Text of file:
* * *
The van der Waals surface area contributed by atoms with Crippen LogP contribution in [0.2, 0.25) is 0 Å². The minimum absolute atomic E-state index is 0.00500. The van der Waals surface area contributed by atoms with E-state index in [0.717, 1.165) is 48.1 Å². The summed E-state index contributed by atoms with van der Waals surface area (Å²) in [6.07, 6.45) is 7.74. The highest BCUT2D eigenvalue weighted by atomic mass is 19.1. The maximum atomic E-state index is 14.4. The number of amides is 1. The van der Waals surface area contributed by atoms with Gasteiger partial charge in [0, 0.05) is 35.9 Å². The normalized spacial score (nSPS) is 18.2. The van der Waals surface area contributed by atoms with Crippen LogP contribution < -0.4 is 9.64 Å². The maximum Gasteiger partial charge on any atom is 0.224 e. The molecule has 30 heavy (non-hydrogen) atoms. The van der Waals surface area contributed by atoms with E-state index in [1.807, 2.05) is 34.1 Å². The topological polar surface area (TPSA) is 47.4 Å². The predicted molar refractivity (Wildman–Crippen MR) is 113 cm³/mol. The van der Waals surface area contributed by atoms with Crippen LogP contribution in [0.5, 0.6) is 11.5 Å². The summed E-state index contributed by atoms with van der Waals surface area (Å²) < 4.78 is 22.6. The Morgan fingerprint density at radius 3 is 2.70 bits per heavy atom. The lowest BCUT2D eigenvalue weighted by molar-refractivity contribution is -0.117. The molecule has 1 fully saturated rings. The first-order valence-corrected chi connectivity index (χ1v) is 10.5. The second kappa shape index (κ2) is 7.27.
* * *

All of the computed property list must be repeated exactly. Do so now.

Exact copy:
The van der Waals surface area contributed by atoms with Crippen LogP contribution in [0.2, 0.25) is 0 Å². The minimum absolute atomic E-state index is 0.00500. The van der Waals surface area contributed by atoms with E-state index in [0.717, 1.165) is 48.1 Å². The summed E-state index contributed by atoms with van der Waals surface area (Å²) in [6.07, 6.45) is 7.74. The highest BCUT2D eigenvalue weighted by atomic mass is 19.1. The maximum atomic E-state index is 14.4. The number of amides is 1. The van der Waals surface area contributed by atoms with Gasteiger partial charge in [0, 0.05) is 35.9 Å². The normalized spacial score (nSPS) is 18.2. The van der Waals surface area contributed by atoms with Crippen LogP contribution < -0.4 is 9.64 Å². The maximum Gasteiger partial charge on any atom is 0.224 e. The molecule has 30 heavy (non-hydrogen) atoms. The van der Waals surface area contributed by atoms with E-state index in [1.807, 2.05) is 34.1 Å². The topological polar surface area (TPSA) is 47.4 Å². The predicted molar refractivity (Wildman–Crippen MR) is 113 cm³/mol. The van der Waals surface area contributed by atoms with Crippen LogP contribution in [0.5, 0.6) is 11.5 Å². The summed E-state index contributed by atoms with van der Waals surface area (Å²) < 4.78 is 22.6. The Morgan fingerprint density at radius 3 is 2.70 bits per heavy atom. The lowest BCUT2D eigenvalue weighted by molar-refractivity contribution is -0.117. The molecule has 1 fully saturated rings. The first-order valence-corrected chi connectivity index (χ1v) is 10.5. The second kappa shape index (κ2) is 7.27.